Incidentally, I occasionally read (as is the case here) opinions expressed that speak laudably about the positive effect tourism is having in some areas throughout the world, but I am nevertheless not an advocate for such tourism and am of the opinion that while the monetary support is good, biologists, investigative journalists and private investigators can best determine whether the funding is having its intended effect.
Here is another perfect illustration of how we’re spending the principal of this planet, not the interest. In an article published in The New York Times, written by Larry Rohter (“Loggers, Scorning the Law, Ravage the Amazon Jungle” Oct. 16, 2005), we get a glimpse of the extent of some of the devastation being wreaked upon the Amazon rain forest:
“With large parts of the eastern and southern flanks of the Amazon already devastated, the principal target of loggers and sawmill owners these days is the so-called Terra do Meio, or Midlands, between the Xingu and Iriri Rivers. In fact, the area north of here, between the Trans-Amazon Highway and the Amazon River, is so active that local people have begun calling it Iraq. “Because the loggers are bombing the life out of it,” Mr. [Milton Fernandes] Coutinho of the farmworkers’ association explained.”
In the accompanying photo appearing on the same page as the article, the area shown doesn’t even remotely resemble a rain forest. A long road, a long row of telephone poles, no standing trees, a flatbed truck is in full view and filled with sawed-down trees. Milton Fernandes Coutinho, president of the local farmworkers’ association, which represents peasant settlers living along the roads used by the loggers is further quoted in the article as stating that “It goes on all night long, with the traffic so intense some nights, 30 or 40 trucks thundering through, that people can’t even sleep.”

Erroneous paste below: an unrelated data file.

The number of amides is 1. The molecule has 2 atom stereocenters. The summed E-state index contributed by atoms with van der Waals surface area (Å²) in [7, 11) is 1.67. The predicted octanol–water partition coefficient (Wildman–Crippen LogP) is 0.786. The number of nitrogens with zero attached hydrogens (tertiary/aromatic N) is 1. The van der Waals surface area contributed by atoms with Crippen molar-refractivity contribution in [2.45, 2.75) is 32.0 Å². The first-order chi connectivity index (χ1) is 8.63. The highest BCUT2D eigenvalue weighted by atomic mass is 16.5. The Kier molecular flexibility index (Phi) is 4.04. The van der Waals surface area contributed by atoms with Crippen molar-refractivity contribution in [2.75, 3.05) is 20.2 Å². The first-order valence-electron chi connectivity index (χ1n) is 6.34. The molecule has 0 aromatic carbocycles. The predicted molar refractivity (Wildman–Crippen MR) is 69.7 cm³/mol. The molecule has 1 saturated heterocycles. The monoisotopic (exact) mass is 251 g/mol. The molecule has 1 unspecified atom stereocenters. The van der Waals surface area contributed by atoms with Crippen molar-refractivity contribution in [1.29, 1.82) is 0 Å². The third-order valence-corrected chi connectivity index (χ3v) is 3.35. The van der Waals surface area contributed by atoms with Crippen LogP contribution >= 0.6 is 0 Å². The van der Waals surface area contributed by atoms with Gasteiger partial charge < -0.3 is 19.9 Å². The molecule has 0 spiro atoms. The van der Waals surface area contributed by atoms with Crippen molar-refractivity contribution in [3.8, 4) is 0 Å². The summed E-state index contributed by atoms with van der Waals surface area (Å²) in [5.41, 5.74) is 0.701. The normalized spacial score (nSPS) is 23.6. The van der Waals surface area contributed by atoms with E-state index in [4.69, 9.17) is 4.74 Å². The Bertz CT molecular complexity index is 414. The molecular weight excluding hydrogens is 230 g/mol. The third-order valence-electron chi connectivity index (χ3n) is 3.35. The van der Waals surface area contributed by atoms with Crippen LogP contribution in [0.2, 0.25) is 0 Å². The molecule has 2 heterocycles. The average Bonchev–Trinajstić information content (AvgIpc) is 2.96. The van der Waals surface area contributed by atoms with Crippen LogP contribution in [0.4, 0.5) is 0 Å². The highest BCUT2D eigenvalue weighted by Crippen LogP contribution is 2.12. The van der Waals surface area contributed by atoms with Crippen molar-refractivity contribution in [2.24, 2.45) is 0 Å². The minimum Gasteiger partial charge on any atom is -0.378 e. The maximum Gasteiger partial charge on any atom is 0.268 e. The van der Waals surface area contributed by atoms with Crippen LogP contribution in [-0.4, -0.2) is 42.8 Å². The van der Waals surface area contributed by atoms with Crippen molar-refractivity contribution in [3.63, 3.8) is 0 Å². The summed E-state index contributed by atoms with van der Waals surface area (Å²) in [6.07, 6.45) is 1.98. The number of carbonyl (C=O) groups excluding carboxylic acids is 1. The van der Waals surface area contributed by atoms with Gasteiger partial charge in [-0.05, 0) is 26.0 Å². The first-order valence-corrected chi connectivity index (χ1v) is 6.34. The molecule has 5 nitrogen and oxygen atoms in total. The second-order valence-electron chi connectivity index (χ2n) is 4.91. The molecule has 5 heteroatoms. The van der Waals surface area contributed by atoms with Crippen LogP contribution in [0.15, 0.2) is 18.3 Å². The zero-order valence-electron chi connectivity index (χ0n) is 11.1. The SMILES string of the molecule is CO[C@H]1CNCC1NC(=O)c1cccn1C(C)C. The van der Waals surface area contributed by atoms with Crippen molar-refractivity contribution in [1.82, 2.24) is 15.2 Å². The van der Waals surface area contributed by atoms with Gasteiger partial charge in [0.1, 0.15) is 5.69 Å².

Finally, just one more example of how all around the globe we can see examples of how we are living off the principal of this planet and not the interest. This comes from an opinion piece written by the novelist Sheng Keyi [it was translated by Jane Weizhen Pan and Martin Merz, from Chinese] and published in The New York Times, on April 6, 2014 (“China’s Poisonous Waterways”). Keyi describes the dire situation she has witnessed in her home country and in her home village, one of China’s hundreds of so-called “cancer villages,” which she defines as areas “blanketed with factories where cancer rates have risen far above the national average.” She talks about the deaths of people she knew well, some “only in their 30s or 40s.” Here is the part where I believe Keyi best illustrates the point I’ve been making:
“More than 50 percent of China’s rivers have disappeared altogether, and few of the surviving waterways are not completely polluted. Some 280 million Chinese people drink unsafe water, according to the Ministry of Environmental Protection. Nearly half of the country’s rivers and lakes carry water that is unfit even for human contact.”
I can go on and on and on giving example after example of this same sort of thing going on all around the globe but these were the examples I wanted to use to illustrate how we are spending the principal of the Earth, not the interest.